The New York Times reports: Scientists have detected a poison among the spray of molecules emanating from a small moon of Saturn. That adds to existing intrigue about the possibility of life there. The poison is hydrogen cyanide, a colorless gas that is deadly to many Earth creatures. But it could have played a key role in chemical reactions that created the ingredients that set the stage for the advent of life. “It’s the starting point for most theories on…

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Could the universe be finite?

Could the universe be finite?

Eric Schwitzgebel and Jacob Barandes write: On recent estimates, the observable universe—the portion of the universe that we can detect through our telescopes—extends about 47 billion light-years in every direction. But the limit of what we can see is one thing, and the limit of what exists is quite another. It would be remarkable if the universe stopped exactly at the edge of what we can see. For one thing, that would place us, surprisingly and un-Copernicanly, precisely at the…

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Scientists discover rare 6-planet system that moves in strange synchrony

Scientists discover rare 6-planet system that moves in strange synchrony

University of Chicago reports: Scientists have discovered a rare sight in a nearby star system: Six planets orbiting their central star in a rhythmic beat. The planets move in an orbital waltz that repeats itself so precisely it can be readily set to music. A rare case of an “in sync” gravitational lockstep, the system could offer deep insight into planet formation and evolution. The analysis, led by UChicago scientist Rafael Luque, was published Nov. 29 in Nature. “This discovery…

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Supermassive black hole at the heart of the Milky Way is approaching the cosmic speed limit, dragging space-time along with it

Supermassive black hole at the heart of the Milky Way is approaching the cosmic speed limit, dragging space-time along with it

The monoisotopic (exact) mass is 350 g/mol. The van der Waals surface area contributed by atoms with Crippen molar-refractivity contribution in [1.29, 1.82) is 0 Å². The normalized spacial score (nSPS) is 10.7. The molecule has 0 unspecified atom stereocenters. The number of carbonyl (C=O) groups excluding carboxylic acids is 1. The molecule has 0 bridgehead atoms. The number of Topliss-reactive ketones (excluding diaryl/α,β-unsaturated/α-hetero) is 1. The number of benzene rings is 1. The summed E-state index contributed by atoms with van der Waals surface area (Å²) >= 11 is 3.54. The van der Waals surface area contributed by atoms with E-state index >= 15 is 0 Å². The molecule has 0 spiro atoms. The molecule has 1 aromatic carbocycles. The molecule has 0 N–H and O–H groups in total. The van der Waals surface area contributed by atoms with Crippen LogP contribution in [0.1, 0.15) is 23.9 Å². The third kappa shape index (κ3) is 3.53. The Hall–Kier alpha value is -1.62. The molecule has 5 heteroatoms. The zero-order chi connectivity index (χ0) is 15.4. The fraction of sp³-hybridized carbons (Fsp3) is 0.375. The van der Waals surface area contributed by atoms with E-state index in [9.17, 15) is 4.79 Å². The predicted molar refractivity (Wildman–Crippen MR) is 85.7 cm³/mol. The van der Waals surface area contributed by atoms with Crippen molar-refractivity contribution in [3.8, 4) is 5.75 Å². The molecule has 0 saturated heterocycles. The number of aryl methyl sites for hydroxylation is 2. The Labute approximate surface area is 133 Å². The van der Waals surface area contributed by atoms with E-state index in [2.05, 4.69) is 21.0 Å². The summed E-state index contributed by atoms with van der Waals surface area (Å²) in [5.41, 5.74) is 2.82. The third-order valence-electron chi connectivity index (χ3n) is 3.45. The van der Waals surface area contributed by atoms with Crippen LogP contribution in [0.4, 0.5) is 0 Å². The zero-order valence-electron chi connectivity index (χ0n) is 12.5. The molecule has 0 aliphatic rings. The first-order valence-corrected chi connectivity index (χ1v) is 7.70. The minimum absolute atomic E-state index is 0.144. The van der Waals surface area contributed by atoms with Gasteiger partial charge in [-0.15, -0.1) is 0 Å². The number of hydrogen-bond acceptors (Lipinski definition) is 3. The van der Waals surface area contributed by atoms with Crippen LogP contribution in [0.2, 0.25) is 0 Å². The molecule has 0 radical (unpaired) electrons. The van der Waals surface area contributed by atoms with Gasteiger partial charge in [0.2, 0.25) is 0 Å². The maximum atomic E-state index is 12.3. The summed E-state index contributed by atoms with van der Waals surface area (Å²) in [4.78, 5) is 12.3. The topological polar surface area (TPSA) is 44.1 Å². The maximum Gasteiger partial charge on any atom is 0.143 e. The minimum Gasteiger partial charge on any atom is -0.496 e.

Live Science reports: The supermassive black hole at the heart of our galaxy isn’t just spinning — it’s doing so at almost maximum speed, dragging anything near it along for the ride. Physicists calculated the rotational speed of the Milky Way’s supermassive black hole, called Sagittarius A* (Sgr A*), by using NASA’s Chandra X-ray Observatory to view the X-rays and radio waves emanating from outflows of material. The spin speed of a black hole is defined as “a” and given…

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‘Teenage’ galaxies from the early universe contain mysterious heavy elements, James Webb telescope reveals

‘Teenage’ galaxies from the early universe contain mysterious heavy elements, James Webb telescope reveals

Live Science reports: The deeper we look into space, the further back in time we see. Light emanating from some of the younger galaxies in our universe has to travel for billions of years to reach us, getting picked up by our instruments, rich with information from the cosmic dawn. And not only can this light tell us where we have come from, but where we might be headed. To understand the evolution of several of these early universe, “teenage”…

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Supernovae blasts struck the Earth 3 million and 7 million years ago

Supernovae blasts struck the Earth 3 million and 7 million years ago

Universe Today reports: A recent study examines how the Earth was hit by blasts from supernovae (plural form of supernova (SN)) that occurred 3 million years ago (Mya) and 7 Mya with the goal of ascertaining the distances of where these blasts originated. Using the live (not decaying) radioactive isotope 60-Fe, which is produced from supernovae, a team of researchers at the University of Illinois was able to determine the approximate astronomical distances to the blasts, which they refer to…